1.4 Dissertation Structure

The dissertation is structured as follows. Firstly there will be a review of literature elucidating the research background and particular terms which are relevant for the three research questions. The greater part of literature review will focus on approaches for estimation of CO2emissions. Secondly, the research methodology will describe secondary and primary data collection, and explain applied methods, tools and assumptions for calculation of carbon emissions. Thirdly, findings will be presented for each research question, followed by analysis of the results in chapter 5. The dissertation will end with a conclusion including limitations of the research and recommendations for further research.

2. CHAPTER – LITERATURE REVIEW

2.1 Introduction

The literature review will start with the research background addressing historical developments and research gaps. Subsequently, some important green logistics and maritime related terms will be addressed which are of particular relevance for the three research questions. In order to address the overall objective of this thesis, the greater part of this chapter will focus on literature concerning methods for estimation of CO2emissions from container ports and all transport modes evolved in maritime transport chain.

2.2 Research Background

According to the United Nations Economic and Social Commission for Asia and the Pacific (UN ESCAP) (2011), global container traffic has grown between 1980 and 2010 from 13.5 to 138.9 million TEU. This corresponds to an increase by 930 percent over a span of 30 years, having its peak in 2008 with 152.0 million TEU (Port Economics, 2011). Containerized trade is predicted to increase to 177.6 million TEU by 2015 (UN ESCAP, 2011) and to 211 to 265 million TEU by 2020, already involving the economic downturn in 2008 (European Parliament, 2009). The European Parliament’s Committee on Transport and Tourism has indicated that there will be a strong growth in the fleet of “+10,000 TEU” container vessels and that especially the Asia-Europe trade lane will be served mainly by these ultra-large container vessels. As a matter of fact, just recently Maersk Line ordered 10 new gigantic “Triple-E” container ships with a capacity of 18,000 TEU and has set an option for further 20 vessels. This trend of ever growing container ships might create a niche market and competitive advantage (Kleinsteuber, 2002; Zondag, et al., 2010; Tongzon and Oum, 2007) for ports that provide maritime access for the largest container ships today and in the future (Hesse, 2006; Zondag, et al., 2010).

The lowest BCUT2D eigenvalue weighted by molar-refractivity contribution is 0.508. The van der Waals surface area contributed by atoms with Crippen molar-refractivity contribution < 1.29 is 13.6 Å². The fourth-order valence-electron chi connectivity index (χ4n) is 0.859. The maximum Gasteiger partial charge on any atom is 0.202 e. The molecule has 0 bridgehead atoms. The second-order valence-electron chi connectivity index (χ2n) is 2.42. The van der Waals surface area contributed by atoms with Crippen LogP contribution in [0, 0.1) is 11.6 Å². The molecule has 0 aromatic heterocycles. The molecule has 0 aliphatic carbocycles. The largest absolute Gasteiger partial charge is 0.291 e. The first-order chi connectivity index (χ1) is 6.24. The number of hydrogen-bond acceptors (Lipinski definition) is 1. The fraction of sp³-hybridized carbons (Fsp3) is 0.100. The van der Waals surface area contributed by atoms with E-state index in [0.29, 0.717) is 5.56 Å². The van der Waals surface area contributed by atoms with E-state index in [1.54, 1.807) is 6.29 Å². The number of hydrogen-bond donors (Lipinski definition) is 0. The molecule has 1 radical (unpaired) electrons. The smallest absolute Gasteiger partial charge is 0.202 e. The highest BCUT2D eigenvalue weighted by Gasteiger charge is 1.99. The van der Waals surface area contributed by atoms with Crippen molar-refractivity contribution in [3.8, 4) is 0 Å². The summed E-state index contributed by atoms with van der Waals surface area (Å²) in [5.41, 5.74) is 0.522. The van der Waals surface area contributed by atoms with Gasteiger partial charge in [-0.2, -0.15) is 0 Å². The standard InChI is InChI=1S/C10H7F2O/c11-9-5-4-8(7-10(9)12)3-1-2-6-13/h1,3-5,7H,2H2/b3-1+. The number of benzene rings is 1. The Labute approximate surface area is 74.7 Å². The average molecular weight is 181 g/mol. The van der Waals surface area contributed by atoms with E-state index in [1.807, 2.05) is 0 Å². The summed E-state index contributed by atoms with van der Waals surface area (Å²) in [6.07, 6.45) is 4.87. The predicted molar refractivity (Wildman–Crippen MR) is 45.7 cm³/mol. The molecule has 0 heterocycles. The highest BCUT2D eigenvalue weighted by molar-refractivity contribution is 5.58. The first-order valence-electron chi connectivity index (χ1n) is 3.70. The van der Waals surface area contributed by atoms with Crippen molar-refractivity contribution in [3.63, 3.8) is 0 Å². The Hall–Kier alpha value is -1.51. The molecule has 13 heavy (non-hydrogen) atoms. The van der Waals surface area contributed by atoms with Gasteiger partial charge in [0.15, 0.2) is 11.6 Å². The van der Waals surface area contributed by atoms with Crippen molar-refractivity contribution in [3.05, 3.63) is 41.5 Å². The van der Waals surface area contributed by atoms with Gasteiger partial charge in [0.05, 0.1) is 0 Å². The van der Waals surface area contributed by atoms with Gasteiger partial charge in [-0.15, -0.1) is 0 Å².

In the literature review there have been some publications comparing the competitiveness of North Italian towards North-Range ports, especially because the former have advantageous geographical location along the container flows from Asia (Zondag, et al., 2010; Pohnert, 2010; Cazzaniga Francesetti, 2005). Other papers occupy with the competition between North Range Ports in terms of short sea shipping (Ng, 2009), container rail freight services (Gouvernal and Daydou, 2005), port services (Parola and Musso, 2007), hinterland connections, maritime access, and port performance factors such as capacity and efficiency (Zondag, et al., 2010). However, during the literature review it became apparent that there is a lack of research with regard to the comparison of European “deep-water ports” that can accommodate E-class container ships with its particular dimensions (figure 1.1).

For ports there is also a growing interest in environmental issues as a consequence of public and governmental concerns associated with increasing greenhouse gas (GHG) emissions and the resulting global warming. Especially in the last two centuries the concentration of carbon dioxide in the atmosphere has increased significantly. Figure 2.1 illustrates the dramatic increase of CO2emissions over the last 200 year compared to a time span of 10,000 years.